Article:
France enhances work-life balance. Should we?

In 1999, France introduced the four day working week. Each year, French workers get five weeks off, with additional time if they do more than 35 hours work a week, and bonus days off are given to people who take their time off outside of summer. Childcare is 16 per cent cheaper than Australia and the maternal employment rate is 10 per cent higher.

And now, a new labour agreement in France has won employees respite from intrusive emails, texts and phone calls after hours.

After months of negotiations, millions of employees in the nation’s consulting and tech industry will now have a ‘duty to disconnect’ from their communication tools after work, according to reports in French media. Employers will also be banned from pressuring their employees to respond digitally under the new agreement.

The Guardian reports that the deal will affect a million employees in the technology and consultancy sectors, including French employees at Google and Facebook.


France was the first country to ever legislate a 35-hour working week in 1999. Working beyond the hours of 9pm and 6am is outlawed in the country unless the work is of social or economic importance.

Syntec, one of the employers who negotiated the agreement, has hailed it as “une avancée sociale majeure” or a major social advancement on its website.

The French seem to be fighting back against the bombardment of work-related intrusions through smartphones, tablets and other digital devices.

Getting the balance right

The Australian Medical Association reported in December that on average Australians spend one day every week (23 hours and 18 minutes) on technology. 

The problem, of course, is when those hours are spent after knock-off time.

A recent study conducted by the University of Massachusetts and Clemson University found that intensive mobile device use for work can be harmful to physical and mental health.

“With the proliferation and ubiquity of information and communication technologies, it is becoming imperative for individuals to constantly engage with these technologies in order to get work accomplished,” wrote the authors of the study.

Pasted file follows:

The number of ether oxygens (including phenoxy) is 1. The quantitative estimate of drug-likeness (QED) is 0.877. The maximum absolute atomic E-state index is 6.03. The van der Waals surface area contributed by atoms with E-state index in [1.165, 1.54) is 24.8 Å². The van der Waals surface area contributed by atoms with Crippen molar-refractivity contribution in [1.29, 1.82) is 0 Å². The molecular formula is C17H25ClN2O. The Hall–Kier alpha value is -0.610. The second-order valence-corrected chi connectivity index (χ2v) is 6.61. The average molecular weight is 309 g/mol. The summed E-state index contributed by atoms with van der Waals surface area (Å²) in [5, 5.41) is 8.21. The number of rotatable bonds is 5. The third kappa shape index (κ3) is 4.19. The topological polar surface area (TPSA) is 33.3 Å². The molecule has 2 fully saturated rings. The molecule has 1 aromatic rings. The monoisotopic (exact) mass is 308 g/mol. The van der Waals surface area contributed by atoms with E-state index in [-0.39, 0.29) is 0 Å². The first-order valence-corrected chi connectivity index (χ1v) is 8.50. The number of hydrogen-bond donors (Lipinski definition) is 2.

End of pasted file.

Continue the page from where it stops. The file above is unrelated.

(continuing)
A 2006 Canadian study found that mobile devices increase expectations on employees.

“Managers and colleagues alike expect staff to be almost always available to do work, which makes it easier for work to encroach on family time, and also leads to a greater workload. The ability to perform work extension is, then, a dual-edged sword,” said the study’s authors. 

Meanwhile, a 2011 study at Birmingham City University confirmed that the ease with which work can be brought into the home via digital technology encroaches on family life.

Tech detox

Fiona Craig, a life balance coach, found she was constantly being pestered by emails and texts at all hours on her iPhone, at the expense of her wellbeing.

Tired of being “the slave” of her smartphone, and having her personal and family time eroded by work, Ms Craig has put her own advice into practice and embarked on a self-imposed “smartphone detox.”


“I started in the New Year when my son went to his dad’s, and I turned off all the notifications on my iPhone,” she said.

“What I’ve learned is how much it took me away from pleasurable things, and how much it got me into states of worry and anxiety.”

She disabled “all the pings, dings, blings and zings” on her phone. Rather than reacting to her phone whenever it made a noise, Ms Craig now only checks her notifications at two set times a day, and is much happier for it.

“Having done that small thing, I am now much more back to balance. I feel a lot calmer, and I’m in control,” Ms Craig said.

“I think it creates anxiety, and it doesn’t give you any personal downtime. My health was actually suffering from it. I was becoming quite nervy.”

Time off should be time off

Ms Craig thinks that bosses use digital technologies to impose on their employees.

“I know of one lady whose boss at 3am in the morning was breastfeeding and texting her. And because she didn’t have her phone turned off, she woke up,” she said. “In some professions, it’s just the culture – like in advertising, where you work until you get the work done,” Ms Craig said. “There’s just no off-switch.”

The pressure to respond to these after-hours email and calls is strong, Ms Craig said.

“I can appreciate from an employee’s perspective that naturally you want to keep your job. It’s hard,” she said. “I think it’s based on fear. People want to secure their jobs. They just feel this need all the time to be informed as well.”

Ms Craig agreed with the French ban on digital communication after hours, and thinks Australia would benefit from something similar.

“I think that would actually be really beneficial,” Ms Craig said. “Employees have a right to another life. It’s not in their job description.”

For Kunal Luthra, an honours student in his second last year of medical training at Monash University, there are positives and negatives to always being tied-in to digital technology.

“They actually assist with our studies, so at any moment in time we have access to a great wealth of knowledge, which is very important for a medical student,” Mr Luthra said. “But there are negatives, and often that is you can’t disconnect from your workload.”

“There are times that we need to switch off from anything related to our medical studies, and the potential for technology in the digital world to infringe upon that is there.”

Should Australia take steps to firewall family time from work? Or is some crossover a fact of life in 2014? Leave your comments below.

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